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Manipulation of Live MCS Incorporating Hydroxyapatite as a Regenerative Bioscaffold

Booth Id:

Energy: Physical


Finalist Names:
Bourland, Angelica (School: Hillcrest High School)
Bourland IV, Charles (School: Oakton High School)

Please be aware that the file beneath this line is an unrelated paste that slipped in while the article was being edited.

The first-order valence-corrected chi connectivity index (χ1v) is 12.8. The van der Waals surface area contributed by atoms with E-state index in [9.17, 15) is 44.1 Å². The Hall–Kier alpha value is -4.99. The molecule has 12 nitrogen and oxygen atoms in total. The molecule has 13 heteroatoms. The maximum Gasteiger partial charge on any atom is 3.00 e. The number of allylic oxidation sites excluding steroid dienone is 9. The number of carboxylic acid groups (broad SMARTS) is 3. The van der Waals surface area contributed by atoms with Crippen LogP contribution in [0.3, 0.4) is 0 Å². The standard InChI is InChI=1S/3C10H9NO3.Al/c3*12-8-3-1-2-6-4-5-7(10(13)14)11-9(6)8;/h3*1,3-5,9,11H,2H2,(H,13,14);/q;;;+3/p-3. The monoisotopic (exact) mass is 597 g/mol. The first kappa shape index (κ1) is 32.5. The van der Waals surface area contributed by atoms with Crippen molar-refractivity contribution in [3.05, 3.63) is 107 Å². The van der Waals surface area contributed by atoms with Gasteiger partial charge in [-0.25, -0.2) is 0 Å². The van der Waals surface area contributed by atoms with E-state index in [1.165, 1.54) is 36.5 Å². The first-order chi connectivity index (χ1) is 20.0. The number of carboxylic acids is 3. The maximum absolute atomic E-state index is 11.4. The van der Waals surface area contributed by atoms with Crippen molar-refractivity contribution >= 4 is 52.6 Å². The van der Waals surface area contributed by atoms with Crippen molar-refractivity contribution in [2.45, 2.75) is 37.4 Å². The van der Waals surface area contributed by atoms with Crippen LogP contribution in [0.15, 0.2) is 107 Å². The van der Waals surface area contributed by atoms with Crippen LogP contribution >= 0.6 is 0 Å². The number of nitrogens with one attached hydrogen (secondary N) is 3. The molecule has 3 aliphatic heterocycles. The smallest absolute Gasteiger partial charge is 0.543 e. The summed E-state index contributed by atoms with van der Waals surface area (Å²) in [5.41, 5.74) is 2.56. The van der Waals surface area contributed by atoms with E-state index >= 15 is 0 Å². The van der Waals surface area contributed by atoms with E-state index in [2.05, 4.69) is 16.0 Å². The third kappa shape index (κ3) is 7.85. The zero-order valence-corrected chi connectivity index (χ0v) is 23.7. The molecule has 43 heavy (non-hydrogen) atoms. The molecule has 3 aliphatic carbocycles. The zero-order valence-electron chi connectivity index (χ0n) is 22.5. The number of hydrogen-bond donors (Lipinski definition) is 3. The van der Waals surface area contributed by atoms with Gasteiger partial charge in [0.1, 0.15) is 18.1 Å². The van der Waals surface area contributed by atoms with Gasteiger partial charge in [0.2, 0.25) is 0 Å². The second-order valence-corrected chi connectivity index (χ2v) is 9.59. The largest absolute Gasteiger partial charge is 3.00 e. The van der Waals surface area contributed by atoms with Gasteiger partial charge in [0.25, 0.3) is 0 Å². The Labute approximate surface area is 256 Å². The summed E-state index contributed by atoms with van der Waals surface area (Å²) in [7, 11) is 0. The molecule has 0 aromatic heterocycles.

Biomechatronics is the synergistic application of mechanics, biology and electronics. Examples of biomechatronic implants are cardiac pacemakers and neurostimulators, which are implanted in humans. Worldwide, there is a shortage of organs available for donation. As such, biomechatronic replacement parts for diseased organs are being bioengineered in the lab, infused with a patient’s own stem cells, and later implanted in patients as bioscaffolds. The goal of this project was to introduce hydroxyapatite into the fermentation process of bacterial cellulose in order to engineer a nanocomposite with potentially attractive applications for tissue regeneration. Two biomechatronic, four chamber hearts were made from live bacterial cellulose and implanted with two electromechanical recirculating pumps in each heart. One of the hearts was made with pure bacterial cellulose, and the second had hydroxyapatite added to the cellulose during the fermentation process. Hydroxyapatite is a complex compound of calcium and phosphate and published research has demonstrated the compound’s unique ability to act as a scaffold to assist with bone regeneration. This current study wanted to research hydroxyapatite’s effect on living tissue strength and regeneration. The hypothesis was that manipulation of live microbial cellulose structure (MCS) incorporating hydroxyapatite would create a stronger bioscaffold demonstrating faster tissue regeneration within a biomechatronic heat. The results proved the hypothesis, as bacterial cellulose fermented with hydroxyapatite produced a more consistent tissue, with 35% higher tensile strength. In conclusion, this type of bioengineered living tissue has promising applications in biomechatronic implants to assist disease-damaged organs with regeneration.